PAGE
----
Home Depot settles 2014 data-breach case

The Atlanta-based Home Depot has agreed with 46 states and the District of Columbia to payout $17.5 million -- to be shared among the states -- to settle a 2014 data breach case.

According to various announcements from the states, the breach involved payment card information of some 40 million consumers around the country.  

The breach occurred when hackers gained access to The Home Depot’s network and deployed malware on The Home Depot’s self-checkout point-of-sale system, according to the states. The malware allowed the hackers to obtain the payment card information of customers who used self-checkout lanes at Home Depot stores throughout the U.S. between April 10, 2014 and Sept. 13, 2014.

In addition to the $17.5 million total payment to the states, The Home Depot has agreed to implement and maintain a series of data security practices designed to strengthen its information security program and safeguard the personal information of consumers, according to the announcement from various states.

A statement from Georgia's Attorney General Chris Carr included: "We believe The Home Depot has been proactive in correcting this situation by taking the necessary measures to address the issue at hand."

Payouts to the 45 states and District of Columbia vary.  The state of Georgia will collect $356,366.24 through this settlement. Montana gets $95,831. 

The settlement also includes the following actions from the Atlanta-based retail giant:

  • Employing a duly qualified Chief Information Security Officer reporting to both the Senior or C-level executives and Board of Directors regarding Home Depot’s security posture and security risks;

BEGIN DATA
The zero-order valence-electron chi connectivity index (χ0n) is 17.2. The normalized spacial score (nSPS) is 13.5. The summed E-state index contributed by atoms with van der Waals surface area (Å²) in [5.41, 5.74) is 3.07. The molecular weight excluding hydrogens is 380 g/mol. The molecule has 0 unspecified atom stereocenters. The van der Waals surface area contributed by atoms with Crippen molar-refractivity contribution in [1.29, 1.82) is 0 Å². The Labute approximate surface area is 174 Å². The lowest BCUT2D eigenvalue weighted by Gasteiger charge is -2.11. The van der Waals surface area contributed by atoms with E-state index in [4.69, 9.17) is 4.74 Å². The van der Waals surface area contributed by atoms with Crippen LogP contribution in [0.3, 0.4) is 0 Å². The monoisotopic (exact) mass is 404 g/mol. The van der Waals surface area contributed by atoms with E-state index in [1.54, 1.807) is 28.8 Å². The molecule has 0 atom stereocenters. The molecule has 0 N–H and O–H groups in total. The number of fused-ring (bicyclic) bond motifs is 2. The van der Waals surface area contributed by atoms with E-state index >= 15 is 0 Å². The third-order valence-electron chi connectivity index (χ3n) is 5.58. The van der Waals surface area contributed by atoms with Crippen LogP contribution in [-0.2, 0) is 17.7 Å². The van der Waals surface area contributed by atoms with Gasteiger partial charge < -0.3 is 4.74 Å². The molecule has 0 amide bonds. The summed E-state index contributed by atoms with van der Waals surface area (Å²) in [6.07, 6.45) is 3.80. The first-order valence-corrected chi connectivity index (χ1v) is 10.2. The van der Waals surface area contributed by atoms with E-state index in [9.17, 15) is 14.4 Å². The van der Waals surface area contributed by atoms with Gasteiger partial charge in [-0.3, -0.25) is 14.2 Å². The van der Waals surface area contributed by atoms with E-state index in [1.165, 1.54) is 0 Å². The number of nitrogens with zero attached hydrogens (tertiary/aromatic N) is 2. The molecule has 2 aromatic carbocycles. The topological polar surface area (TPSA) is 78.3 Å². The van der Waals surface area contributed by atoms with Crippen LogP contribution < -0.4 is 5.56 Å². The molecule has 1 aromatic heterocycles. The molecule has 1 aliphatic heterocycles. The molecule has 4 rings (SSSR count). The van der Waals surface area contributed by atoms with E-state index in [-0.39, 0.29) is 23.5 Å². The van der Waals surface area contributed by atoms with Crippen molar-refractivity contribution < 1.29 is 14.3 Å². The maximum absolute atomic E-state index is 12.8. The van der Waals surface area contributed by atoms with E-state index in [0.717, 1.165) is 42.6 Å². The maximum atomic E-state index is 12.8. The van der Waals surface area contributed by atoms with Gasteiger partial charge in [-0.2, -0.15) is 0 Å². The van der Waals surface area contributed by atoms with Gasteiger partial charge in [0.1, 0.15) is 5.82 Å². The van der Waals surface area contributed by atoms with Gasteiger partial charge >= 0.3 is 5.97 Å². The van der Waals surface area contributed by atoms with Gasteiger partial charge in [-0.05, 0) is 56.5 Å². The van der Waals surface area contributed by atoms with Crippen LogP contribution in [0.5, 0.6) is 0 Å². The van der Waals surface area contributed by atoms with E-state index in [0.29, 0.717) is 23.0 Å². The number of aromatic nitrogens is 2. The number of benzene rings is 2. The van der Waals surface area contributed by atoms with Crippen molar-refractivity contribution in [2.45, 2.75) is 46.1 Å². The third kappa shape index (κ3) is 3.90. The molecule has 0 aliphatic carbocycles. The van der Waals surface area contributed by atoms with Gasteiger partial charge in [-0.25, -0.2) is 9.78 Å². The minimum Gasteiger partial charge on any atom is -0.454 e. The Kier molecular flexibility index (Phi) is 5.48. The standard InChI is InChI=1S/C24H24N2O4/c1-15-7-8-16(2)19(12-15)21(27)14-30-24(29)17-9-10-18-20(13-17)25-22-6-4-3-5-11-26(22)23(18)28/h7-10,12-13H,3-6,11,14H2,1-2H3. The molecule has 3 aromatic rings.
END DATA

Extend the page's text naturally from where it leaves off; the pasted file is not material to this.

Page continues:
• Providing resources necessary to fully implement the company’s information security program;

  • Providing appropriate security awareness and privacy training to all personnel who have access to the company’s network or responsibility for U.S. consumers’’ personal information;

  • Employing specific security safeguards with respect to logging and monitoring, access controls, password management, two factor authentication, file integrity monitoring, firewalls, encryption, risk assessments, penetration testing, intrusion detection, and vendor account management; and

  • Consistent with previous state data breach settlements, the company will undergo a post settlement information security assessment which in part will evaluate its implementation of the agreed upon information security program.

The states that did not participate in the settlement are Alabama, New Hampshire, South Dakota, and Wyoming.